Topical corticosteroids are used in the treatment of some dermatologic conditions (including psoriasis, eczema and various types of skin rashes).  Topical antineoplastics are used in the treatment of cancer (including skin cancer).  Antifungals are used in the treatment of some infections (including athlete’s foot, ringworm and vaginal yeast infections).  Anticonvulsants are used in the treatment of various seizure disorders (including epilepsy).  Cardiovascular products are used in the treatment of heart disease.  There are several categories of cardiovascular drugs, including anticoagulants, antihypertensive and antiarrhythmic.  Anticoagulants, commonly known as blood thinners, are used in the treatment of heart disease and stroke associated with heart disease.

Some of our products are subject to seasonality, such as allergy drugs; however, in the aggregate our products are not materially subject to seasonality.

For the years ended March 31, 2020, 2019 and 2018, no product comprised 10% of our total consolidated sales.

Sales and Marketing

In the United States, Israel and Canada, our sales are primarily generated by our own dedicated sales force.  In other countries, we sell through agents and other distributors.  Our sales force is supported by our customer service and marketing employees.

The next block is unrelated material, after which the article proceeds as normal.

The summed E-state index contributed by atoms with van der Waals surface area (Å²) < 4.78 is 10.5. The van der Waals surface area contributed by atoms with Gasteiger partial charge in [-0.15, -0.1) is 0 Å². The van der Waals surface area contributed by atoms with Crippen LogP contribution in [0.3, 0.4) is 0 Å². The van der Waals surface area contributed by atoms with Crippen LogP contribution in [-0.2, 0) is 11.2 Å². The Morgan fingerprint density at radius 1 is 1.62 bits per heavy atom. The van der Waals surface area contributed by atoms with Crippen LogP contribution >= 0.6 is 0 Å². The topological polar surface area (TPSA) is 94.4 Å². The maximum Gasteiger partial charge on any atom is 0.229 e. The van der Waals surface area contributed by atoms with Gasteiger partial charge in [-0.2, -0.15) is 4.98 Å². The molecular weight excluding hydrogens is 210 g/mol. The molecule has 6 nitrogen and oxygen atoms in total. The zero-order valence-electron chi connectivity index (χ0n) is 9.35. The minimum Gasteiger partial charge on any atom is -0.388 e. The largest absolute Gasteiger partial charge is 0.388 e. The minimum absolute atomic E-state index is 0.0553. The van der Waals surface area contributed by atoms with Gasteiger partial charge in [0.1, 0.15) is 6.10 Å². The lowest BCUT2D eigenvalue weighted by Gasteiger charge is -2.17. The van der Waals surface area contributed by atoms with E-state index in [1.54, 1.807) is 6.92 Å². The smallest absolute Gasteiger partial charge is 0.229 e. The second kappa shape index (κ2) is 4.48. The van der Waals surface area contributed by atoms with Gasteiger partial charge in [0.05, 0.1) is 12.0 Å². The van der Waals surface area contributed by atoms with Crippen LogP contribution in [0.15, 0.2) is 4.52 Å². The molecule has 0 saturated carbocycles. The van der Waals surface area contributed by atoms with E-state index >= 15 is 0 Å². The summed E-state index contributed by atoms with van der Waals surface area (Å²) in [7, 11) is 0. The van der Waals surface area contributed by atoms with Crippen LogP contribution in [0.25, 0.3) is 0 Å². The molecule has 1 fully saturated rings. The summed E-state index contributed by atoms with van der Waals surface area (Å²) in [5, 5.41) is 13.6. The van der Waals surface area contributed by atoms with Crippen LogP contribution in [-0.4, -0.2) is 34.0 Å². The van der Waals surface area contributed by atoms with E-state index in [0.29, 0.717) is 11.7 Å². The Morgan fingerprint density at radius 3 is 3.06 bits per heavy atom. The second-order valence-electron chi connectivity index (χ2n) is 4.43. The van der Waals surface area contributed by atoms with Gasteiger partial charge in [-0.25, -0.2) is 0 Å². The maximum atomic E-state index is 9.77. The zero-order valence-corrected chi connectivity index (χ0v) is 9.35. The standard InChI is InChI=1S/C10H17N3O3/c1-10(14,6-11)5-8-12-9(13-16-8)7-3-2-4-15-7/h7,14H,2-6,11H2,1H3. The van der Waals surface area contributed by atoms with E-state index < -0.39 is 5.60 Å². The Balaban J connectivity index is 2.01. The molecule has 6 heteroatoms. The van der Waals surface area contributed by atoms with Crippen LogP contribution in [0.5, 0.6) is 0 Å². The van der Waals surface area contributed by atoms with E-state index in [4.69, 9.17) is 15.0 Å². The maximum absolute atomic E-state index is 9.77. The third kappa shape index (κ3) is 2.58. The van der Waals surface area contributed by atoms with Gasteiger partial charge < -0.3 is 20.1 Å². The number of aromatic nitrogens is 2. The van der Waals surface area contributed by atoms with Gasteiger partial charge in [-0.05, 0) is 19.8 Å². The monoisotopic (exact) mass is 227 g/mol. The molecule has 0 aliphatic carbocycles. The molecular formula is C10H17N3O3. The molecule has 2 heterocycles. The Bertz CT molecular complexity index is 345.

26


The following is a breakdown of our net sales by geographic region, including the percentage of our total consolidated net sales for each period:

 

 

 

Year ended March 31,

 

 

 

2020

 

 

2019

 

 

2018

 

 

 

Sales

 

 

% of

 

 

Sales

 

 

% of

 

 

Sales

 

 

% of

 

 

 

(in thousands)

 

 

total sales

 

 

(in thousands)

 

 

total sales

 

 

(in thousands)

 

 

total sales

 

United States

 

$

495,673

 

 

 

77

%

 

$

537,111

 

 

 

80

%

 

$

549,174

 

 

 

83

%

Canada

 

 

97,997

 

 

 

15

%

 

 

83,970

 

 

 

13

%

 

 

67,226

 

 

 

10

%

Israel

 

 

42,817

 

 

 

7

%

 

 

40,050

 

 

 

6

%

 

 

38,223

 

 

 

6

%

Other

 

 

8,282

 

 

 

1

%

 

 

8,762

 

 

 

1

%

 

 

7,290

 

 

 

1

%

Total

 

$

644,769

 

 

 

100

%

 

$

669,893

 

 

 

100

%

 

$

661,913

 

 

 

100

%

In the year ended March 31, 2020, revenue in the United States accounted for 77% of total consolidated net sales.  In addition to marketing Rx drugs, we market our generic OTC products primarily as store brands under its customers’ labels to wholesalers, drug chains, food chains and mass merchandisers.  A significant portion of our revenues is derived from sales to a limited number of customers. If the Company were to experience a significant reduction in or loss of business with one or more of such customers, or if one or more such customers were to experience difficulty in paying us on a timely basis, our business, financial condition, and results of operations could be materially adversely affected.  During the year ended March 31, 2020, we sold to approximately 150 customers in the United States.  The following table represents sales to our three largest customers as a percent of consolidated net sales:

 

 

 

Year ended March 31,

 

Customer